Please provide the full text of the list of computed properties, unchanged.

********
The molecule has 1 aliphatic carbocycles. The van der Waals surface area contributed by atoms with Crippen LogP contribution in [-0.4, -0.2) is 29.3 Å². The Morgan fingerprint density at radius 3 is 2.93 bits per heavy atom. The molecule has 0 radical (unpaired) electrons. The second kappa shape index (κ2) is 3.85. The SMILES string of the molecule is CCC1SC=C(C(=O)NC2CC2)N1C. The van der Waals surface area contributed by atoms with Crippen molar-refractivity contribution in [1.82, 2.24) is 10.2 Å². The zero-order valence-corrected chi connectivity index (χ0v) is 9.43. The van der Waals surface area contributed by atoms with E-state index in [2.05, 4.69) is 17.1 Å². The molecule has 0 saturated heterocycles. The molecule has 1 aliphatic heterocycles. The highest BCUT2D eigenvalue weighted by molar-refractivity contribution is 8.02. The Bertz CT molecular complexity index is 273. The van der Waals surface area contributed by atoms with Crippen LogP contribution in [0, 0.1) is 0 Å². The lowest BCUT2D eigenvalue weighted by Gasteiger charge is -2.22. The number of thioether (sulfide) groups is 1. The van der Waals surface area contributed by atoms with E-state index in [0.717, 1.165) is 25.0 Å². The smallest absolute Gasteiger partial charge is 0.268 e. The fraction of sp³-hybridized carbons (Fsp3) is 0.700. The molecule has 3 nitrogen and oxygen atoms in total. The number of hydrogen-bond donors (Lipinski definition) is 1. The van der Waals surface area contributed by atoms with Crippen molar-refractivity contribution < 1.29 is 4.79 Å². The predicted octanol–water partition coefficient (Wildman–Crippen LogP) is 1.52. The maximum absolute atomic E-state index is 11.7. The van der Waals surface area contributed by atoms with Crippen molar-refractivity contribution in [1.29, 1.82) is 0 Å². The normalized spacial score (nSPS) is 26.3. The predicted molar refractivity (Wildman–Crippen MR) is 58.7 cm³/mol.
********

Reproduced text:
The molecule has 1 aliphatic carbocycles. The van der Waals surface area contributed by atoms with Crippen LogP contribution in [-0.4, -0.2) is 29.3 Å². The Morgan fingerprint density at radius 3 is 2.93 bits per heavy atom. The molecule has 0 radical (unpaired) electrons. The second kappa shape index (κ2) is 3.85. The SMILES string of the molecule is CCC1SC=C(C(=O)NC2CC2)N1C. The van der Waals surface area contributed by atoms with Crippen molar-refractivity contribution in [1.82, 2.24) is 10.2 Å². The zero-order valence-corrected chi connectivity index (χ0v) is 9.43. The van der Waals surface area contributed by atoms with E-state index in [2.05, 4.69) is 17.1 Å². The molecule has 0 saturated heterocycles. The molecule has 1 aliphatic heterocycles. The highest BCUT2D eigenvalue weighted by molar-refractivity contribution is 8.02. The Bertz CT molecular complexity index is 273. The van der Waals surface area contributed by atoms with Crippen LogP contribution in [0, 0.1) is 0 Å². The lowest BCUT2D eigenvalue weighted by Gasteiger charge is -2.22. The number of thioether (sulfide) groups is 1. The van der Waals surface area contributed by atoms with E-state index in [0.717, 1.165) is 25.0 Å². The smallest absolute Gasteiger partial charge is 0.268 e. The fraction of sp³-hybridized carbons (Fsp3) is 0.700. The molecule has 3 nitrogen and oxygen atoms in total. The number of hydrogen-bond donors (Lipinski definition) is 1. The van der Waals surface area contributed by atoms with Crippen molar-refractivity contribution < 1.29 is 4.79 Å². The predicted octanol–water partition coefficient (Wildman–Crippen LogP) is 1.52. The maximum absolute atomic E-state index is 11.7. The van der Waals surface area contributed by atoms with Crippen molar-refractivity contribution in [1.29, 1.82) is 0 Å². The normalized spacial score (nSPS) is 26.3. The predicted molar refractivity (Wildman–Crippen MR) is 58.7 cm³/mol.